Clearly something is wrong with the way we interact with food. It is time for us to be more aware of our eating habits, from farm to fork, and what can be done to modify these for our own health, for the planet we call home, and our budgets.
- Read labels! First choice should be healthy and sustainable food that is produced, transported, processed, bought or sold and eaten in ways that provide benefit for the planet and people, and contribute to thriving local economies, protect natural resources and respond to climate change.
- There are easily accessible sources of locally grown seasonal food (not exotic fruit and veg flown in out of season), organic and free range poultry, meat, eggs and dairy raised and run in a humane way is increasingly easy to source with more markets, online and home delivery of weekly boxes – see some links below.
- A small vegetable and herb garden can provide more than enough for a family. There is no greater joy than eating and gifting what you grow. If you live in an apartment, veg and herbs do well in pots on balconies and windowsills.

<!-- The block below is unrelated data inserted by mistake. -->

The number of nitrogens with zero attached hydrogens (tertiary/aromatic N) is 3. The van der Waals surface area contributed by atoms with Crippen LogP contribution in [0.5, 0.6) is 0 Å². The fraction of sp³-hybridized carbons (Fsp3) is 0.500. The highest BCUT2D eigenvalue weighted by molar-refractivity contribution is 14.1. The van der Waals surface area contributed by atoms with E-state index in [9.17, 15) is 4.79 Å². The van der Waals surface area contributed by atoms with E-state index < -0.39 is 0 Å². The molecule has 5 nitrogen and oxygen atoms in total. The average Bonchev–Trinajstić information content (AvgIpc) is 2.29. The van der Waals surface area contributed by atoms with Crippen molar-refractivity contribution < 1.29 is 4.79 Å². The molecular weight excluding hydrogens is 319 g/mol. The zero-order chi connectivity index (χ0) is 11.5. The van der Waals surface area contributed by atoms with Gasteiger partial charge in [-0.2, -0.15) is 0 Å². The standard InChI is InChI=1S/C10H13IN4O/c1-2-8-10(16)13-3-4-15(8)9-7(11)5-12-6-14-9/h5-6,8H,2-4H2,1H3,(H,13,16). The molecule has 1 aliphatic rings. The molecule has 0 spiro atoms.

- Think ahead, plan a week’s meals and purchase only what you need.
- If you eat meat, eat less of it. Meat-free Mondays is catching on worldwide. The latest study suggests we eat 10 portions of fruit and veg a day for better health.
- The brilliant SMS Fish and App you find on http://wwfsassi.co.za/ allows you to instantly check if the fish you are ordering or buying is sustainable.
- Avoid buying food in exessive packaging that rack up carbon and natural resource costs and can lead to ingestion of chemicals, such as formaldehyde linked to cancer risk, and others that disrupt hormone balance.
- Compost bins are great for gardeners.
- Distributing left overs and unused food to the ever growing number of poor on our streets and at traffic lights is easy.
Let us know what “green” info you would like to hear more about for future blogs: environmental, climate, recycling, food, resources, biodiversity or other.
When we understand that water does not come from a tap, and that there is only a finite amount of useable water on this planet, we know that every drop is precious.
We are one of the driest country in the world and suffer droughts. South Africa’s water needs will exceed supply by 2030. Until this last week, we had been living with restrictions and water shedding remains a possibility for the still-dry Cape Province. And though things look better in Gauteng momentarily, this is a precursor of many more droughts to come.